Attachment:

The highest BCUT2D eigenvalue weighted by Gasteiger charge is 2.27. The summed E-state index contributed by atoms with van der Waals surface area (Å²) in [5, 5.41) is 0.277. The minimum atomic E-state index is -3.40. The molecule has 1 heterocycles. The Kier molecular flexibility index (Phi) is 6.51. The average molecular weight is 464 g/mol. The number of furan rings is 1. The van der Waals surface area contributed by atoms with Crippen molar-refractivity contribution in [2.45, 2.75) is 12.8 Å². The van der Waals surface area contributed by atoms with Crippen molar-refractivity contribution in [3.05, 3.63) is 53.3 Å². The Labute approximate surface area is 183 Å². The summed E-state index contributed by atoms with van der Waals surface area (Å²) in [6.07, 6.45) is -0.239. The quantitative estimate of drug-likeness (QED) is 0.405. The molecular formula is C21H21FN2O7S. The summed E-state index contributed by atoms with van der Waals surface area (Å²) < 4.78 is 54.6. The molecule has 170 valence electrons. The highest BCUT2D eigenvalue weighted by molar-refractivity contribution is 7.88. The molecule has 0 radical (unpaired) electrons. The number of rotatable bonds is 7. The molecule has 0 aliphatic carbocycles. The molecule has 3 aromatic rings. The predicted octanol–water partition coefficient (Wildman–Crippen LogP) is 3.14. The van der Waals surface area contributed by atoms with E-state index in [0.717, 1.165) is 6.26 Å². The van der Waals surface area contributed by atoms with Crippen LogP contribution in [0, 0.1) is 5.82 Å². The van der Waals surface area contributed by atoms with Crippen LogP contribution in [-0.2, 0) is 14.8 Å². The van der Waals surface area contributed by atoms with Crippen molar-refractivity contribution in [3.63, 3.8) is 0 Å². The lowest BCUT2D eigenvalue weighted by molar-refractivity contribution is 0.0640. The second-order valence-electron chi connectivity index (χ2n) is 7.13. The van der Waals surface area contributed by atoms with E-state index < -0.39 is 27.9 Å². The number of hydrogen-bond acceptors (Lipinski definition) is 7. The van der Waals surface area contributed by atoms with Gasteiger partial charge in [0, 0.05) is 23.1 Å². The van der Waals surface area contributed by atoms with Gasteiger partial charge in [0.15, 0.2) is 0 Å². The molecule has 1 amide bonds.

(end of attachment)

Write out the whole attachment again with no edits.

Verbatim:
The highest BCUT2D eigenvalue weighted by Gasteiger charge is 2.27. The summed E-state index contributed by atoms with van der Waals surface area (Å²) in [5, 5.41) is 0.277. The minimum atomic E-state index is -3.40. The molecule has 1 heterocycles. The Kier molecular flexibility index (Phi) is 6.51. The average molecular weight is 464 g/mol. The number of furan rings is 1. The van der Waals surface area contributed by atoms with Crippen molar-refractivity contribution in [2.45, 2.75) is 12.8 Å². The van der Waals surface area contributed by atoms with Crippen molar-refractivity contribution in [3.05, 3.63) is 53.3 Å². The Labute approximate surface area is 183 Å². The summed E-state index contributed by atoms with van der Waals surface area (Å²) in [6.07, 6.45) is -0.239. The quantitative estimate of drug-likeness (QED) is 0.405. The molecular formula is C21H21FN2O7S. The summed E-state index contributed by atoms with van der Waals surface area (Å²) < 4.78 is 54.6. The molecule has 170 valence electrons. The highest BCUT2D eigenvalue weighted by molar-refractivity contribution is 7.88. The molecule has 0 radical (unpaired) electrons. The number of rotatable bonds is 7. The molecule has 0 aliphatic carbocycles. The molecule has 3 aromatic rings. The predicted octanol–water partition coefficient (Wildman–Crippen LogP) is 3.14. The van der Waals surface area contributed by atoms with E-state index in [0.717, 1.165) is 6.26 Å². The van der Waals surface area contributed by atoms with Crippen LogP contribution in [0, 0.1) is 5.82 Å². The van der Waals surface area contributed by atoms with Crippen LogP contribution in [-0.2, 0) is 14.8 Å². The van der Waals surface area contributed by atoms with Crippen molar-refractivity contribution in [3.63, 3.8) is 0 Å². The lowest BCUT2D eigenvalue weighted by molar-refractivity contribution is 0.0640. The second-order valence-electron chi connectivity index (χ2n) is 7.13. The van der Waals surface area contributed by atoms with E-state index < -0.39 is 27.9 Å². The number of hydrogen-bond acceptors (Lipinski definition) is 7. The van der Waals surface area contributed by atoms with Gasteiger partial charge in [0, 0.05) is 23.1 Å². The van der Waals surface area contributed by atoms with Gasteiger partial charge in [0.15, 0.2) is 0 Å². The molecule has 1 amide bonds.